When a water filtration plant was built at the north end of Hemlock Lake in 1994, suddenly the shorelines no longer needed to be pristine for clean water to reach city residents. The concern was that, some day, the city’s 7,000 acres around Hemlock and Canadice could be deemed surplus land that could be sold for development. No longer would we have two undeveloped Finger Lakes.
A save during hard times
For nearly 15 years, the Central & Western New York chapter of Nature Conservancy worked closely with the city and NYS DEC to ensure the two lakes stay the way they are. After over a century of stewardship, the city wanted the land to stay conserved, but had to face financial realities. The best-case scenario was purchase of the city’s lands by the State of New York, which offered permanent protection of the lakes and watershed, outdoor recreational use, and of course continued drinking water for Rochesterians. The chapter kept negotiations going between the city and state through multiple governors and mayoral administrations, with the ultimate goal of permanent conservation for the lakes.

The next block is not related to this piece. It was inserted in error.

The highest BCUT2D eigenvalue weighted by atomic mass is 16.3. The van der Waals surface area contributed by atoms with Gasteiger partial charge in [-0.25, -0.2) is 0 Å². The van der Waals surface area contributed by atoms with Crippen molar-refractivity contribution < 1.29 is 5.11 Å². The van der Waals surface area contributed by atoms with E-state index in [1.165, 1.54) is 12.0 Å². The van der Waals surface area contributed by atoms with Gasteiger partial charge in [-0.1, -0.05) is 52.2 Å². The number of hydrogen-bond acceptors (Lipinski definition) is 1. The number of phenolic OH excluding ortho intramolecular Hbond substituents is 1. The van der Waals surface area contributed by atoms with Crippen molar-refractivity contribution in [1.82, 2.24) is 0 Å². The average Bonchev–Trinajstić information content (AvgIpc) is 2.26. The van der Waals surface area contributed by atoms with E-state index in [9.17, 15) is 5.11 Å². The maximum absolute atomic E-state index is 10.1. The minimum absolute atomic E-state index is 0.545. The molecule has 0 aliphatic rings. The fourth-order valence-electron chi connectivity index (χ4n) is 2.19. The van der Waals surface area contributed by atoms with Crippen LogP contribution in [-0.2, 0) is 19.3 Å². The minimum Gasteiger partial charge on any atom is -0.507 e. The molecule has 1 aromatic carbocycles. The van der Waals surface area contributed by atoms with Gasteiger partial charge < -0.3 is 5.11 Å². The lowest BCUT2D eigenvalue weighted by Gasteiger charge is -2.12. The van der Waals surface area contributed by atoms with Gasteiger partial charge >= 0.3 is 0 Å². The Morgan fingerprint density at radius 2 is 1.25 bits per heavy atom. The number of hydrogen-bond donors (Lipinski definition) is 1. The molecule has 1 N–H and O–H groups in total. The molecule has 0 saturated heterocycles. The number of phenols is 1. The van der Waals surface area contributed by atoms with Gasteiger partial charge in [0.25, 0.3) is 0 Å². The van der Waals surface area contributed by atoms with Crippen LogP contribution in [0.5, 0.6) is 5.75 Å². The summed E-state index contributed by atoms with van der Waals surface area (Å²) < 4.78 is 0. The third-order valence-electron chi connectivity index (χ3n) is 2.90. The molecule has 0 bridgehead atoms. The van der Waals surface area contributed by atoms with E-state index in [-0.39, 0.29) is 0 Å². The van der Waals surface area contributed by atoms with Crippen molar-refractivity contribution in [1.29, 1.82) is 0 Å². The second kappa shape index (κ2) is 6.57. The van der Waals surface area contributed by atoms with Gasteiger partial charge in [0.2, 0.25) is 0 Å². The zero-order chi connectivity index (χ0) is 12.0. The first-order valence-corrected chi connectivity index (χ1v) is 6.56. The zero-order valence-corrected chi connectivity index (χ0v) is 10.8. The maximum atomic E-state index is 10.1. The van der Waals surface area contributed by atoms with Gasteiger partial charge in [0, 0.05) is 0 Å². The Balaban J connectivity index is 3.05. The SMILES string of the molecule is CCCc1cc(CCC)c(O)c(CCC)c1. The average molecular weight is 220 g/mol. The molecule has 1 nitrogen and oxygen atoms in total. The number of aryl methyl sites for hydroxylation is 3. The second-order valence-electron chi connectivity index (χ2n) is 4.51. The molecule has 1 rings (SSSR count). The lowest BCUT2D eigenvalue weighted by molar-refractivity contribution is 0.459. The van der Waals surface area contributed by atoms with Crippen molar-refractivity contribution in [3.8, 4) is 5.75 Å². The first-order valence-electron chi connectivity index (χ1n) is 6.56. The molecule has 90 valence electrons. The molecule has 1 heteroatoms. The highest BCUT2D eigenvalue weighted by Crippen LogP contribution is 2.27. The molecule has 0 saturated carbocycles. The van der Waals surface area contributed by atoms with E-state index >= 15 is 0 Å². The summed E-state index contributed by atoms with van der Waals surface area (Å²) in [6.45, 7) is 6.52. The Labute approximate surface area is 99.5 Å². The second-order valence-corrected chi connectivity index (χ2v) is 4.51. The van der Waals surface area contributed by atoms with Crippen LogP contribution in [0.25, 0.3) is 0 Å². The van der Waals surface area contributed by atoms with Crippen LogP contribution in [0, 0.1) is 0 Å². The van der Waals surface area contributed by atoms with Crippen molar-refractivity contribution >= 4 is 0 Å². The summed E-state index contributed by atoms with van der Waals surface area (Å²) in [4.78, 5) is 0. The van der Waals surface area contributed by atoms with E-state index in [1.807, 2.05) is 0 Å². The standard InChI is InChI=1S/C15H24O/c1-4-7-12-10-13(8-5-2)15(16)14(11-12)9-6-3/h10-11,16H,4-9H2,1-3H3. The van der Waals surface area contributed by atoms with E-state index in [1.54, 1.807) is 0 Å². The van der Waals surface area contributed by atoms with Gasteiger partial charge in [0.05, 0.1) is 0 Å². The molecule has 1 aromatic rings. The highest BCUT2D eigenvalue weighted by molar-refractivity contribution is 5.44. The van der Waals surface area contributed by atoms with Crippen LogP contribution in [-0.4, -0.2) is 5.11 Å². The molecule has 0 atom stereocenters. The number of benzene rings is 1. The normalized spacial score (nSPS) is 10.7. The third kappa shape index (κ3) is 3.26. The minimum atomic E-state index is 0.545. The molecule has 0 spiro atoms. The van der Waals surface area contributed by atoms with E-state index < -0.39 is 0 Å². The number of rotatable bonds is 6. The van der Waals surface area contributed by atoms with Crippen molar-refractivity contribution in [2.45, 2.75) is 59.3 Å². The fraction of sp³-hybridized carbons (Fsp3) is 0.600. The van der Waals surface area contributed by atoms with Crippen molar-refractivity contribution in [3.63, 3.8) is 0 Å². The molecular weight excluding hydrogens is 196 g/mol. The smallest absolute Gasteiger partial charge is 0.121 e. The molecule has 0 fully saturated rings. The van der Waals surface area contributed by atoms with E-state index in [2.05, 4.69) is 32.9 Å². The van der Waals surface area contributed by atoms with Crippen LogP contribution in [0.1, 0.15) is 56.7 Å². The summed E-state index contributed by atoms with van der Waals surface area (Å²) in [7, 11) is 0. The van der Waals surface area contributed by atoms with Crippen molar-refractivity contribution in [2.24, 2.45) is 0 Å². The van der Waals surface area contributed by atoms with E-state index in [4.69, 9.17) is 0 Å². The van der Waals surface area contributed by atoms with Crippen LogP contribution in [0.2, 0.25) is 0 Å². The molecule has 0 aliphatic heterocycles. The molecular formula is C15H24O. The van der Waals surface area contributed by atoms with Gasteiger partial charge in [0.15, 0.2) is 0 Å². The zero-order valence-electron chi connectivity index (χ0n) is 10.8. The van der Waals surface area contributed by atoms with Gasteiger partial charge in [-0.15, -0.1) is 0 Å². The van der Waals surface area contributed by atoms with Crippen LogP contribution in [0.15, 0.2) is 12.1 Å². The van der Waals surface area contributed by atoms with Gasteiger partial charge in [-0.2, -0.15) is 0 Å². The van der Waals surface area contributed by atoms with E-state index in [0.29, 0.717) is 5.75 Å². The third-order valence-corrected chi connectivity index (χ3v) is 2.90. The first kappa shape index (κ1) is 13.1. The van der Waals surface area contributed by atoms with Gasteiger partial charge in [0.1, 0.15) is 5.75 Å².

When the economic downturn struck New York, it looked as if the state might not be able to deliver. The Nature Conservancy offered to step in, planning to purchase the lakes and keep them undeveloped until the state could take ownership. Thankfully, the state was able to meet the city’s needs and complete the purchase.
“The state’s ability to find resources for this project in a very constrained budget year illustrates the level of support for protecting these two lakes,” says Jim Howe, director of The Nature Conservancy’s Central & Western New York chapter. “The entire team at NYS DEC deserves tremendous credit for making this happen. All of us at The Nature Conservancy also salute the city for having the vision to protect these two lakes, and also for making sure they found an outcome that kept them conserved.”